**Support for Depositary Institutions**

This variable will account for the Federal Reserves support of Depository Institutions through direct lending to these institutions. Support will be measured by how much the Fed made up for any shortfalls in Depository Institutions main source of cash- time and savings deposits. Federal Reserve support for our first estimation period is operationalized as follows:

Support_{t}={TotalBorrowingFed^{DI}_{t}\ Total Time & Savings Deposits_{t}^{DI}}x 100

Where,

Support_{t}= Fed funds at depository institutions as a percentage of their main financing streams (total savings and time deposits) at time, t

TotalBorrowingFed^{DI}_{t}= Total Borrowings of Depository Institutions from the Federal Reserve (BORROW) at time, t

Total Time & Savings Deposits_{t}^{DI}= Total Time and Savings Deposits at All Depository Institutions (TOTTDP) at time, t

For our second estimation period from 4/1/01 to 4/1/11 we will use a different variable that excludes time-deposits as the series that we would ideally like to use above was discontinued in 2006.

Support_{t}={TotalBorrowingFed^{DI}_{t}\ Total Savings Deposits_{t}^{DI}}x 100

Where,

Support_{t}= Fed funds at depository institutions as a percentage of their main financing stream (total saving deposits) at time, t

TotalBorrowingFed^{DI}_{t}= Total Borrowings of Depository Institutions from the Federal Reserve (BORROW) at time, t

Total Savings Deposits_{t}^{DI}= Total Savings Deposits at all Depository Institutions (WSAVNS) at time, t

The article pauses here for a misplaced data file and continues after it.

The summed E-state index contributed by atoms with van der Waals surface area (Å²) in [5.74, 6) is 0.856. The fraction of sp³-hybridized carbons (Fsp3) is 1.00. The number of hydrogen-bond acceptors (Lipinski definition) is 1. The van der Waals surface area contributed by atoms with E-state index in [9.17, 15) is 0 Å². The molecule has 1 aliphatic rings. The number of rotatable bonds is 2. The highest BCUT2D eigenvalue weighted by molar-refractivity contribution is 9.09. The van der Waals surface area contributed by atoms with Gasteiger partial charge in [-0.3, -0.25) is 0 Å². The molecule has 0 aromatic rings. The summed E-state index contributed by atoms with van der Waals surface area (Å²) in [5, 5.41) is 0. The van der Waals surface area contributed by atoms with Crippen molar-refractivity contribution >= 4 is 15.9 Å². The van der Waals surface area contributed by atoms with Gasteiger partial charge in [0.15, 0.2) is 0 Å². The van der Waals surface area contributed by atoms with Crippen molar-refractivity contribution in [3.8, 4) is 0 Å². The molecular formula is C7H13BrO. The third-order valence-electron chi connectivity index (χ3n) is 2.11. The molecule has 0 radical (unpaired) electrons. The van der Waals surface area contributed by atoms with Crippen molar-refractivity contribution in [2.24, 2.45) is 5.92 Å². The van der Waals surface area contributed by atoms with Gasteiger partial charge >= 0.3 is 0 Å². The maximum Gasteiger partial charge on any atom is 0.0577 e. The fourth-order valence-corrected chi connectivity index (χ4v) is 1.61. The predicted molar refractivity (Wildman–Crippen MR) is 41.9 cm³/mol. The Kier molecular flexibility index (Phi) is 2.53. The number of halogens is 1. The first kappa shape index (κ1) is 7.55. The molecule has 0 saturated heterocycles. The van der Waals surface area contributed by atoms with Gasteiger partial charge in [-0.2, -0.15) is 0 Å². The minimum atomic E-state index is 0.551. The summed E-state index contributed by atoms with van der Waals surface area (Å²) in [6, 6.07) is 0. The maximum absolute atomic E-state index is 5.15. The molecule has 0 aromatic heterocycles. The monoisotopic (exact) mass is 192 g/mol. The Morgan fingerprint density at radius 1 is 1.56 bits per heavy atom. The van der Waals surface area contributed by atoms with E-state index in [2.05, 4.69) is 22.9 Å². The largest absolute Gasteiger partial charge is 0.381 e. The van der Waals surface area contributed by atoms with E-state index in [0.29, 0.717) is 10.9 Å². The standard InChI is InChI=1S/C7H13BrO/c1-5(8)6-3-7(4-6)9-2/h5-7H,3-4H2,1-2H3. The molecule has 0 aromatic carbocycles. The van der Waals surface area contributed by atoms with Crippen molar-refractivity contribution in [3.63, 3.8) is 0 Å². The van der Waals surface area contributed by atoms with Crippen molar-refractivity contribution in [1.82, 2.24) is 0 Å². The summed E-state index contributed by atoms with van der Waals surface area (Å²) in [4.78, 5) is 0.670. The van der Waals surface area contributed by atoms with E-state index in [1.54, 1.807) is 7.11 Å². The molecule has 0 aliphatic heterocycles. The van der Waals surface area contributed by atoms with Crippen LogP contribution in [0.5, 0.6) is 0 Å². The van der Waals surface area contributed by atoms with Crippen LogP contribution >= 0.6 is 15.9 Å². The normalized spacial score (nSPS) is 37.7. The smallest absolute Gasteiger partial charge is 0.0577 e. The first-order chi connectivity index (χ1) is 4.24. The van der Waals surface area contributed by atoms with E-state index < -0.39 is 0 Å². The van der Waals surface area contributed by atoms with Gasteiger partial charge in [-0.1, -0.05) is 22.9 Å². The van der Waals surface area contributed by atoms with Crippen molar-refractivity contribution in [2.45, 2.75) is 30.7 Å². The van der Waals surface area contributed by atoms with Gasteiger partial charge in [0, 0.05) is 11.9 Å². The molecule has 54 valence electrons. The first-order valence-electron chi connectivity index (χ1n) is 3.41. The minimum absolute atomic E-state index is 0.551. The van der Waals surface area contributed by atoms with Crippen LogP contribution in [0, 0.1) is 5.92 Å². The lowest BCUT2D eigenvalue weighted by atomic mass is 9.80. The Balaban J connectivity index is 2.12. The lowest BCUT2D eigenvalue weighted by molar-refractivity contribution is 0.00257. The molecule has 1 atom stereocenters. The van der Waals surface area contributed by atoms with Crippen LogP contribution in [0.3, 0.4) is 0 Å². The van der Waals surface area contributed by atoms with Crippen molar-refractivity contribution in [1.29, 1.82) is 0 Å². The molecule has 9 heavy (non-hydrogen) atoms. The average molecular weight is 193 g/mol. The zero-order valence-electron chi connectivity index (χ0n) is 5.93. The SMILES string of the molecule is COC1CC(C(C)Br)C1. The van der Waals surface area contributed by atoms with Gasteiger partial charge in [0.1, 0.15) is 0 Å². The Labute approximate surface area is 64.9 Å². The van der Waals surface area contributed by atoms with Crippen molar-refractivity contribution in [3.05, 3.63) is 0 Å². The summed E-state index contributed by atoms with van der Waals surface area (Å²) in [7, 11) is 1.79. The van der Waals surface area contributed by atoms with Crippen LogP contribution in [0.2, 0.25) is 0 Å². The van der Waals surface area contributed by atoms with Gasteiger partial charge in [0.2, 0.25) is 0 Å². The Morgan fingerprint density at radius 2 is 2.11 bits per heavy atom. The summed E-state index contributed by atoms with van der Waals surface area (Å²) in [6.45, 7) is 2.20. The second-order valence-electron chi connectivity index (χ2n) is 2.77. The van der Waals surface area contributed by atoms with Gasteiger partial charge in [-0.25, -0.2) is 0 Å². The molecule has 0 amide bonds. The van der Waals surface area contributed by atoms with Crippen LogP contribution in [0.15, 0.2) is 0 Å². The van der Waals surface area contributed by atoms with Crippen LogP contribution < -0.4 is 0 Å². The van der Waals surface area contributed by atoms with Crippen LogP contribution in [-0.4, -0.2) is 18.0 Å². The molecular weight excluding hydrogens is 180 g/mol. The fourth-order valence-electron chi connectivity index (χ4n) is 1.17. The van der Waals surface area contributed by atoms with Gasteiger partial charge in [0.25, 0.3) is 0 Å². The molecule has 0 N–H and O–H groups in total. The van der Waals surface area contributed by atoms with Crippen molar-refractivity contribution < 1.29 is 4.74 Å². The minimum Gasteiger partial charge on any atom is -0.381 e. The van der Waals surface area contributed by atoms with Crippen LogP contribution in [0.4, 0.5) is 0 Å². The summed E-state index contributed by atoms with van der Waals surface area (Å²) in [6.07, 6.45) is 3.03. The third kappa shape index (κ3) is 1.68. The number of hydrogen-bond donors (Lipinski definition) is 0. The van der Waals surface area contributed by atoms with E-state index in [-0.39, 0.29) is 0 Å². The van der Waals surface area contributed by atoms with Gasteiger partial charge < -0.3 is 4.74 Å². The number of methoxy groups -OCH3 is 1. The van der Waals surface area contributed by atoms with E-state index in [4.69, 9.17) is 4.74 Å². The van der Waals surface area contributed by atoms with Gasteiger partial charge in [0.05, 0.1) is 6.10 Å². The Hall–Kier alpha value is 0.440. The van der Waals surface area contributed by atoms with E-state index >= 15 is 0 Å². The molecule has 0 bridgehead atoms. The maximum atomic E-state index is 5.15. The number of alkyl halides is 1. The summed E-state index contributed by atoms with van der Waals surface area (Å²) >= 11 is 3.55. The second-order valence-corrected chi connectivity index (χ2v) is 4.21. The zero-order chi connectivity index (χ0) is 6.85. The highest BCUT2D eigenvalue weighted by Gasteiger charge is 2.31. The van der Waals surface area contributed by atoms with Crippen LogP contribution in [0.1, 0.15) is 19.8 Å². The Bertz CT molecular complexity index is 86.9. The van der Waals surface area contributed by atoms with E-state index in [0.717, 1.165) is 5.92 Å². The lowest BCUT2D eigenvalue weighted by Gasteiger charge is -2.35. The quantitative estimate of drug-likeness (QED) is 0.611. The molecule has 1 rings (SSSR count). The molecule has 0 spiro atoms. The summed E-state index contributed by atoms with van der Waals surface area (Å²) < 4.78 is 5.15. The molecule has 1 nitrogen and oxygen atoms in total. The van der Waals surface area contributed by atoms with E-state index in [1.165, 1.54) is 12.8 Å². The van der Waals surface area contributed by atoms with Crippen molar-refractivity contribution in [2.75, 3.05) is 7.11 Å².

The expected beta coefficient should be positively related to short-term risk premia, as tighter credit conditions require Depository Institutions to go to the Fed for help. Only after the risk-premia goes up and these institutions have no where else to go do they borrow from the Fed at the discount rate.

We expect the effect of lending support to depository institutions to be positively related to short-term risk premia, therefore:

H_{0}: ß ≤ 0 vs. H_{a}: ß > 0

Furthermore, we expect Fed support to depository institutions to have a negative effect on long-term risk premia because of the expectations component. As the Fed steps in with lending support, markets calm their fears about the future. This is directly the opposite of short-term risk premia as the support in that situation is in direct response to the risk premia. Therefore,

H_{0}: ß ≥ 0 vs. H_{a}: ß < 0

__Data Issues__

The following time-series data were provided by FRED and the details are as follows:

(a) Total Borrowings of Depository Institutions from the Federal Reserve (BORROW), Monthly, Not Seasonally Adjusted, 1919-01-01 to 2011-10-01

(b) Total Savings Deposits at all Depository Institutions (WSAVNS), Weekly, Ending Monday, Not Seasonally Adjusted, 1980-11-03 to 2011-10-17

(c) Total Time and Savings Deposits at All Depository Institutions (DISCONTINUED SERIES) (TOTTDP), Monthly, Seasonally Adjusted, 1959-01-01 to 2006-02-01

**The Federal Funds Rate**

The motivation behind putting the Federal Funds rate into our regression model is simple. This is the main policy tool that the Fed has used to manipulate short-term credit conditions and influence the rate of inflation. The Fed controls this rate in hopes of influencing other rates such as the Prime Bank Loan Rate along with other short term credit instruments like Commercial Paper. Additionally, this variable is very easy to account for because it requires virtually zero manipulation. Notationally we will define it in the following manner: